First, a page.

An extraordinary hidden complex of archaeological monuments has been uncovered around Stonehenge using hi-tech methods of scanning below the Earth’s surface.
The finds, dating back 6,000 years, include evidence of 17 previously unknown wooden or stone structures as well as dozens of burial mounds which have been mapped in minute detail.
Most of the monuments are merged into the landscape and invisible to the casual eye.
The four-year study, the largest geophysical survey ever undertaken, covered an area of 12 square kilometres and penetrated to a depth of three metres.
British project leader Professor Vincent Gaffney, from the University of Birmingham, said: “Stonehenge is the most iconic archaeological monument, possibly along with the pyramids, on the planet.
“However, the idea of what Stonehenge is for people is rather strange, especially if you walk around it. It sits there in splendid isolation.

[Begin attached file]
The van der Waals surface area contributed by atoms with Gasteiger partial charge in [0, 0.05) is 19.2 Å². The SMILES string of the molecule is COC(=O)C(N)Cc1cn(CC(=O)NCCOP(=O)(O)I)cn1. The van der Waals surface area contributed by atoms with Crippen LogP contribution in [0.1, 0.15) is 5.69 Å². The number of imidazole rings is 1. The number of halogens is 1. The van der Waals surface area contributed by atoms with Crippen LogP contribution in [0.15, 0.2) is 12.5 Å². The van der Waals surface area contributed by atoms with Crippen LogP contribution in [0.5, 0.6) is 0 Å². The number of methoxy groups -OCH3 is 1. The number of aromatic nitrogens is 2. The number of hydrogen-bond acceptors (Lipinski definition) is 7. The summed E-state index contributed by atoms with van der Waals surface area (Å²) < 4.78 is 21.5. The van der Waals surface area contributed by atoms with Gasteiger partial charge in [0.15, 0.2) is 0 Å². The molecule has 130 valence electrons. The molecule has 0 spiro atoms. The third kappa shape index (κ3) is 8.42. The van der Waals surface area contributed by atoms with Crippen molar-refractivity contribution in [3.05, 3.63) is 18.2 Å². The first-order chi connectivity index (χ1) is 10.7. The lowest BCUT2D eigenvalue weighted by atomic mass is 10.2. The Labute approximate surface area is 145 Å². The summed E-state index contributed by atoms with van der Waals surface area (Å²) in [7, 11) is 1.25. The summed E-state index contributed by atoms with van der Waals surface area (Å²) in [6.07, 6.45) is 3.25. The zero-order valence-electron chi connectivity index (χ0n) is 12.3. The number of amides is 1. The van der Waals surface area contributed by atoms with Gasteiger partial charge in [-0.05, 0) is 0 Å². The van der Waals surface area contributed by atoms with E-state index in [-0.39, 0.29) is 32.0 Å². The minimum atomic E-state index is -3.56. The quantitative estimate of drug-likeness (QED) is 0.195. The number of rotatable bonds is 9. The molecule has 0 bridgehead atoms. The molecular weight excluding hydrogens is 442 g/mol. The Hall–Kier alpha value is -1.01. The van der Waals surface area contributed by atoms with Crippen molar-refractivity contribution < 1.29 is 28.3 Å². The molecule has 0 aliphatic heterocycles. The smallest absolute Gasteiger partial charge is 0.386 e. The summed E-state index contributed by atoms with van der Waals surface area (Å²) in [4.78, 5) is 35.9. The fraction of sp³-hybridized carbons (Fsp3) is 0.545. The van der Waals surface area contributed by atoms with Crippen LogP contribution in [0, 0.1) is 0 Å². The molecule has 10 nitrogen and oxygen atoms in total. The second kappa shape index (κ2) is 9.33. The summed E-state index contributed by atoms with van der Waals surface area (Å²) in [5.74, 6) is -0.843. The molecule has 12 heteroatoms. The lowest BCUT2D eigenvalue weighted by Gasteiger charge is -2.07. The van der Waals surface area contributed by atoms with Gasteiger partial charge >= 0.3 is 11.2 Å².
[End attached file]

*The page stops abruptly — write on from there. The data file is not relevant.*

“For the past four years we’ve been looking at this amazing monument to see what was around it, what was actually within its landscape.
“Most of the area around Stonehenge isterra incognita. It has never been explored and everything we think about Stonehenge is on the basis of what we don’t know about it.
“This project has revealed that the area around Stonehenge is teeming with previously unseen archaeology and that the application of new technology can transform how archaeologists and the wider public understand one of the best-studied landscapes on Earth.
“New monuments have been revealed, as well as new types of monument that have previously never been seen by archaeologists. All of this information has been placed within a single digital map, which will guide how Stonehenge and its landscape are studied in the future.
“This is going to change how we view Stonehenge. It is not yet another find from Stonehenge, it’s a fundamental step forward in the way we understand it.”